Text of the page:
She Talks to Beethoven Is a Fever Dream of a Play

Hao Bai

She Talks to Beethoven at JACK is not one work of art but two — Adrienne Kennedy’s short 1989 play, not professionally produced until now, and Intersection 2014, a new installation by Abigail DeVille based on Richard Serra’s Intersection II. The show takes place within and around the installation, with spectators wandering throughout, and the pairing brings a three-dimensional sensuousness to Kennedy’s fever dream of a play.

DeVille’s installation replaces Serra’s smooth surfaces with splintered, porous walls composed of garbage bags, plastic tarps, recycled plywood, and other debris. The set produces the eery which-end-is-up sensation of Serra’s work within a partially exploded hut, evoking both timelessness and the frightening newness of post-independence Ghana in 1961, the story’s setting.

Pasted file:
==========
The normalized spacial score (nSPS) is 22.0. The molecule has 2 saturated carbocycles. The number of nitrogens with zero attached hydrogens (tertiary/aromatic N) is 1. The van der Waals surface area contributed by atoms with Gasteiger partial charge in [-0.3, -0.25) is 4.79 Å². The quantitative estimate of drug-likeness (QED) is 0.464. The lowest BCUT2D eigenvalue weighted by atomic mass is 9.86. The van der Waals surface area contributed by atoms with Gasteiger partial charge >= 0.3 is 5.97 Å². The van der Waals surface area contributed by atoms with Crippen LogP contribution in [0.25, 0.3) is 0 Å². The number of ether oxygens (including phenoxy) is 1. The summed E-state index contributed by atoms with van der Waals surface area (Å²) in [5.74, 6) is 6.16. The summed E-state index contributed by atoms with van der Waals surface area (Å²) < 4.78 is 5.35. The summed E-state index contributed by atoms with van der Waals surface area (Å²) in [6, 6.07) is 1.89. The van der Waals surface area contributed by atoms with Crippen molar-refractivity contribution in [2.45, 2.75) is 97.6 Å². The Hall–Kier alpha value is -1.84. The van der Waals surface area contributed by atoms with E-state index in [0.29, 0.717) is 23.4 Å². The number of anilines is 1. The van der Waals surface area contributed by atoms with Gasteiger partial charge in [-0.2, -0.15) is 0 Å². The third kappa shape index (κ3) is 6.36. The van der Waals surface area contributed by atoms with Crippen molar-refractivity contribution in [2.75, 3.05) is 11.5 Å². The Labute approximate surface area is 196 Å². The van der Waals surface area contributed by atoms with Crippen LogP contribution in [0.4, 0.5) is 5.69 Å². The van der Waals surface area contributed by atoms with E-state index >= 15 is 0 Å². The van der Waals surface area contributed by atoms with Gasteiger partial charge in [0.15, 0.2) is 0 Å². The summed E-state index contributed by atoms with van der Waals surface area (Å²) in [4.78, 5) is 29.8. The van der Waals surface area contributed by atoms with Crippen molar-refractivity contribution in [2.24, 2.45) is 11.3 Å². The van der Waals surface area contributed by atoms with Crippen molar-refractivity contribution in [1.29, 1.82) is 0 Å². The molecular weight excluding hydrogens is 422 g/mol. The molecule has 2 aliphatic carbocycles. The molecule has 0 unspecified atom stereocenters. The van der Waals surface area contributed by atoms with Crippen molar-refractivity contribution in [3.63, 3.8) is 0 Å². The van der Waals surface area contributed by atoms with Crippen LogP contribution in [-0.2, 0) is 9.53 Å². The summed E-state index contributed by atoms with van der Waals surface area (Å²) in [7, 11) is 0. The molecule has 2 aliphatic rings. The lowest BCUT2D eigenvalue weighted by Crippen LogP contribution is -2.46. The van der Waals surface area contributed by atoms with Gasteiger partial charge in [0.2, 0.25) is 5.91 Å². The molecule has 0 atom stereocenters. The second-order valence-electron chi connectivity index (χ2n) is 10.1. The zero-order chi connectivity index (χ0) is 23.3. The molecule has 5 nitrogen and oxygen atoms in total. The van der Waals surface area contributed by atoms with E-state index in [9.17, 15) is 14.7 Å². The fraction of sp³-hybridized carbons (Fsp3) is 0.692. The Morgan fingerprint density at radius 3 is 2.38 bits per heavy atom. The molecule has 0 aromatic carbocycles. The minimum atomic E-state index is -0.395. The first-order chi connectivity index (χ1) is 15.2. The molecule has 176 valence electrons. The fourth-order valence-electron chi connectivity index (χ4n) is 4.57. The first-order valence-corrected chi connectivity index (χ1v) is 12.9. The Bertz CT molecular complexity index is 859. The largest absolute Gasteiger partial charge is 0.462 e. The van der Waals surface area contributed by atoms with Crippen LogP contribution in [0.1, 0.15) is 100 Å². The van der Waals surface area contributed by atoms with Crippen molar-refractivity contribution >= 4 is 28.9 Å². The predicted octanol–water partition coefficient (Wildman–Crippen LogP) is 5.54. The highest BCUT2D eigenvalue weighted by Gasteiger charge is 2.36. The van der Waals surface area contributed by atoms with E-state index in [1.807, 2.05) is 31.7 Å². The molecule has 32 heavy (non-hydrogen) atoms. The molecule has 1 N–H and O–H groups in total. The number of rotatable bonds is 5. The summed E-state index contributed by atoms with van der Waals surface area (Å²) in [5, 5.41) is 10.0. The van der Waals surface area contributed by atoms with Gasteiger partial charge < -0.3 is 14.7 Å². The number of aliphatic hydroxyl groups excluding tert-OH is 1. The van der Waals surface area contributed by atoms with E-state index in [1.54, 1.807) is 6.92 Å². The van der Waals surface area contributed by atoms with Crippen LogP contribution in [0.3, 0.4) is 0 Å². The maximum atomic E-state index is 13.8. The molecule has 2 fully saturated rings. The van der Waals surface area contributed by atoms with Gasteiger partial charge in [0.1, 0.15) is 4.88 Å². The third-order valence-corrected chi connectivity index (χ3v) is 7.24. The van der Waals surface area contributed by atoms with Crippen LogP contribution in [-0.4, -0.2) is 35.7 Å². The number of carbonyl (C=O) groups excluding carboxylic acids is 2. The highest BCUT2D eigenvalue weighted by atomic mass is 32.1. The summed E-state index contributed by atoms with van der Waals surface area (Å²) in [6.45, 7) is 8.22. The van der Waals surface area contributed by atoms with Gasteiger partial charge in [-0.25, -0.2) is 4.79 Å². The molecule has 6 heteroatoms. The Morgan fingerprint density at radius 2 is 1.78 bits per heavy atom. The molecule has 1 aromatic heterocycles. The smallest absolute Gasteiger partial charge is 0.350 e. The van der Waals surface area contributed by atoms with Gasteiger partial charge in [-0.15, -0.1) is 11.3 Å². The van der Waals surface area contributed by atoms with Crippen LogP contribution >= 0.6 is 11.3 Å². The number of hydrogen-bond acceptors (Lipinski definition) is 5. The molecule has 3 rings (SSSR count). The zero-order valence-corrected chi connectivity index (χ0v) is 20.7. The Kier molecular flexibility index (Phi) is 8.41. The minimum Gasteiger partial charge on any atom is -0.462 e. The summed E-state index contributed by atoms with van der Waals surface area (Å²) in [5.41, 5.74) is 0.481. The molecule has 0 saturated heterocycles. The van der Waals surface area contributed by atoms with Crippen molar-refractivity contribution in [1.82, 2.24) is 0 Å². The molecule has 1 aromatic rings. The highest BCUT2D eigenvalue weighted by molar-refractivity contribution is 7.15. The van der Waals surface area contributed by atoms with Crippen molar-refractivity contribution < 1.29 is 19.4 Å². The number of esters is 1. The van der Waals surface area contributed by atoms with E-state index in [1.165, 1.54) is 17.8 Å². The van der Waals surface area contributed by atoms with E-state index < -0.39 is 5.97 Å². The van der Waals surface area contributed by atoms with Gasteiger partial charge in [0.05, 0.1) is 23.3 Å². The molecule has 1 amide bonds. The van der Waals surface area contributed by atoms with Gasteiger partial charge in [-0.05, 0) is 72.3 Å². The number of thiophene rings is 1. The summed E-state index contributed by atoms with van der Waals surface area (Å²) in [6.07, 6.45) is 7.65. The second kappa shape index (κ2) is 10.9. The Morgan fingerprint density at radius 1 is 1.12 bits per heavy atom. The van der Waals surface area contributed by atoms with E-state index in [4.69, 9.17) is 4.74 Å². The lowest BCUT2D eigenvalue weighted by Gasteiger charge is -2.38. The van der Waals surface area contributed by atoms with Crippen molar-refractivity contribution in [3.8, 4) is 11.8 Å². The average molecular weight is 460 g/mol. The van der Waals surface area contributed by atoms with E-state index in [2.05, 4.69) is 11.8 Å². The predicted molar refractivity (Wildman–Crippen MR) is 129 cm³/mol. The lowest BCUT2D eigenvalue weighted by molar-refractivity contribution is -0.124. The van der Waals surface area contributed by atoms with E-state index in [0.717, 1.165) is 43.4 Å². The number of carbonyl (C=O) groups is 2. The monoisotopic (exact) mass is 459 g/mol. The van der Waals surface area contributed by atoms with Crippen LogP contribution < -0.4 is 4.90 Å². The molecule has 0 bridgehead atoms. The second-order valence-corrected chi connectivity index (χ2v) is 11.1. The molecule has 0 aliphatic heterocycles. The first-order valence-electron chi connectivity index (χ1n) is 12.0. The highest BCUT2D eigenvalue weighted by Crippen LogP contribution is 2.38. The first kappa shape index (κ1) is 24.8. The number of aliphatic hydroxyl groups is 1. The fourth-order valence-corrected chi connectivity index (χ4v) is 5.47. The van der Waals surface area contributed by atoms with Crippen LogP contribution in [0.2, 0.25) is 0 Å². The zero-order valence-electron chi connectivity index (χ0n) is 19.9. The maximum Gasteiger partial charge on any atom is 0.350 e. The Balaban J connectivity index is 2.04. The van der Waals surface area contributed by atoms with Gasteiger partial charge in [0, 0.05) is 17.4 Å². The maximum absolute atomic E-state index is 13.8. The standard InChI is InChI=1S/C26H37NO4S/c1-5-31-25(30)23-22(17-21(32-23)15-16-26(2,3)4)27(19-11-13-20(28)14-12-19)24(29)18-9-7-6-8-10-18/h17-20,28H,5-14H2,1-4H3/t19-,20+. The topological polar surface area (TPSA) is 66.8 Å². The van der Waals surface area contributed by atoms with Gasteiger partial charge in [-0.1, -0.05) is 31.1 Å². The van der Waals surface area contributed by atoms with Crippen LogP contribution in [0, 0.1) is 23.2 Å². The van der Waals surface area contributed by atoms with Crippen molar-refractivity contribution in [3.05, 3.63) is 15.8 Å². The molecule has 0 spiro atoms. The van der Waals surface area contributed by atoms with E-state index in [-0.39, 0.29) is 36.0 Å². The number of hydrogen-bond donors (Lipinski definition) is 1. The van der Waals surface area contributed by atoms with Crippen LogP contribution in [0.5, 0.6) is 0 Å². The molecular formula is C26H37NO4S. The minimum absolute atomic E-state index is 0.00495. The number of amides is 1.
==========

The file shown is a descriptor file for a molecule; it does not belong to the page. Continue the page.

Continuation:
The drama follows Suzanne Alexander (Natalie Paul) as she sits at home, listening to radio reports about the disappearance of her husband, David (Paul-Robert Pryce). She distracts herself by reading Ludwig van Beethoven’s letters until the composer himself arrives, ghostlike and in David’s shape, to meditate with her on loss, terror, and illness.

The specifics of the characters’ exchanges are hard to follow under Charlotte Brathwaite’s direction. The actors intone into glowing microphones as lights continually flicker, crafting less a drama than a theatrical poem that we enter, bodily, for a spell. While there, we encounter Kennedy’s richly textured, emotionally explosive imagination, leaving us transported though also, like Alexander herself, a bit disoriented.

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